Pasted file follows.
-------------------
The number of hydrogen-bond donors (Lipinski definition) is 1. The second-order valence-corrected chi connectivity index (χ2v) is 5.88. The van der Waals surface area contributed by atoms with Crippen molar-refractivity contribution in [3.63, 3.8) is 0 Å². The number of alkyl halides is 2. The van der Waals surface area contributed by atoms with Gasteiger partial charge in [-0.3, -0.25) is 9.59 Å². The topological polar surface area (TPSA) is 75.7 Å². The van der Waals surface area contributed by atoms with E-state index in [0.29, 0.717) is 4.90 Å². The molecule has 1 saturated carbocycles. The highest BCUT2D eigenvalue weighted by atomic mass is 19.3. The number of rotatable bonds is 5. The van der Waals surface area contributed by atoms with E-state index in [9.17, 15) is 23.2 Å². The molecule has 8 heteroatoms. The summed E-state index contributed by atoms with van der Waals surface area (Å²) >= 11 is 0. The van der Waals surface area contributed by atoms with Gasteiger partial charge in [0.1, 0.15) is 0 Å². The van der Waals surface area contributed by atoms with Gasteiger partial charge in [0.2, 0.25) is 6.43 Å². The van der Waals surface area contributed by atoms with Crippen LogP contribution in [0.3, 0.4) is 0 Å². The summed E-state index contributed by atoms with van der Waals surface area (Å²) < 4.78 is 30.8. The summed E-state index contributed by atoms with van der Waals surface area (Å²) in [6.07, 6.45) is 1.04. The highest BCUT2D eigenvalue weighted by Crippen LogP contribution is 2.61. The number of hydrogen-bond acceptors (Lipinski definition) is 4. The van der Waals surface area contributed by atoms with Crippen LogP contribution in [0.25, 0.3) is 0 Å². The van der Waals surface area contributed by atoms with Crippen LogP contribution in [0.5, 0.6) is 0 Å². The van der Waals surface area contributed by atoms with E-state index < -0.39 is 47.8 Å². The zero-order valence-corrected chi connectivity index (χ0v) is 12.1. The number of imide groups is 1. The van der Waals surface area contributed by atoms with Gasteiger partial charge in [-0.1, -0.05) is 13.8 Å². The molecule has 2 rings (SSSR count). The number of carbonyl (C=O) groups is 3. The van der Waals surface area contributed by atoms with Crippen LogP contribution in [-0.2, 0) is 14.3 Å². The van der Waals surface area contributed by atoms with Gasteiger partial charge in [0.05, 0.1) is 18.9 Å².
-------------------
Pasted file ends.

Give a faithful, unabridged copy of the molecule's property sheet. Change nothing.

The number of hydrogen-bond donors (Lipinski definition) is 1. The second-order valence-corrected chi connectivity index (χ2v) is 5.88. The van der Waals surface area contributed by atoms with Crippen molar-refractivity contribution in [3.63, 3.8) is 0 Å². The number of alkyl halides is 2. The van der Waals surface area contributed by atoms with Gasteiger partial charge in [-0.3, -0.25) is 9.59 Å². The topological polar surface area (TPSA) is 75.7 Å². The van der Waals surface area contributed by atoms with E-state index in [0.29, 0.717) is 4.90 Å². The molecule has 1 saturated carbocycles. The highest BCUT2D eigenvalue weighted by atomic mass is 19.3. The number of rotatable bonds is 5. The van der Waals surface area contributed by atoms with E-state index in [9.17, 15) is 23.2 Å². The molecule has 8 heteroatoms. The summed E-state index contributed by atoms with van der Waals surface area (Å²) >= 11 is 0. The van der Waals surface area contributed by atoms with Gasteiger partial charge in [0.1, 0.15) is 0 Å². The van der Waals surface area contributed by atoms with Gasteiger partial charge in [0.2, 0.25) is 6.43 Å². The van der Waals surface area contributed by atoms with Crippen LogP contribution in [0.3, 0.4) is 0 Å². The summed E-state index contributed by atoms with van der Waals surface area (Å²) < 4.78 is 30.8. The summed E-state index contributed by atoms with van der Waals surface area (Å²) in [6.07, 6.45) is 1.04. The highest BCUT2D eigenvalue weighted by Crippen LogP contribution is 2.61. The number of hydrogen-bond acceptors (Lipinski definition) is 4. The van der Waals surface area contributed by atoms with Crippen LogP contribution in [0.25, 0.3) is 0 Å². The van der Waals surface area contributed by atoms with Crippen LogP contribution in [0.5, 0.6) is 0 Å². The van der Waals surface area contributed by atoms with E-state index < -0.39 is 47.8 Å². The zero-order valence-corrected chi connectivity index (χ0v) is 12.1. The number of imide groups is 1. The van der Waals surface area contributed by atoms with Gasteiger partial charge in [-0.1, -0.05) is 13.8 Å². The molecule has 2 rings (SSSR count). The number of carbonyl (C=O) groups is 3. The van der Waals surface area contributed by atoms with Crippen LogP contribution in [-0.2, 0) is 14.3 Å². The van der Waals surface area contributed by atoms with Gasteiger partial charge in [0.05, 0.1) is 18.9 Å².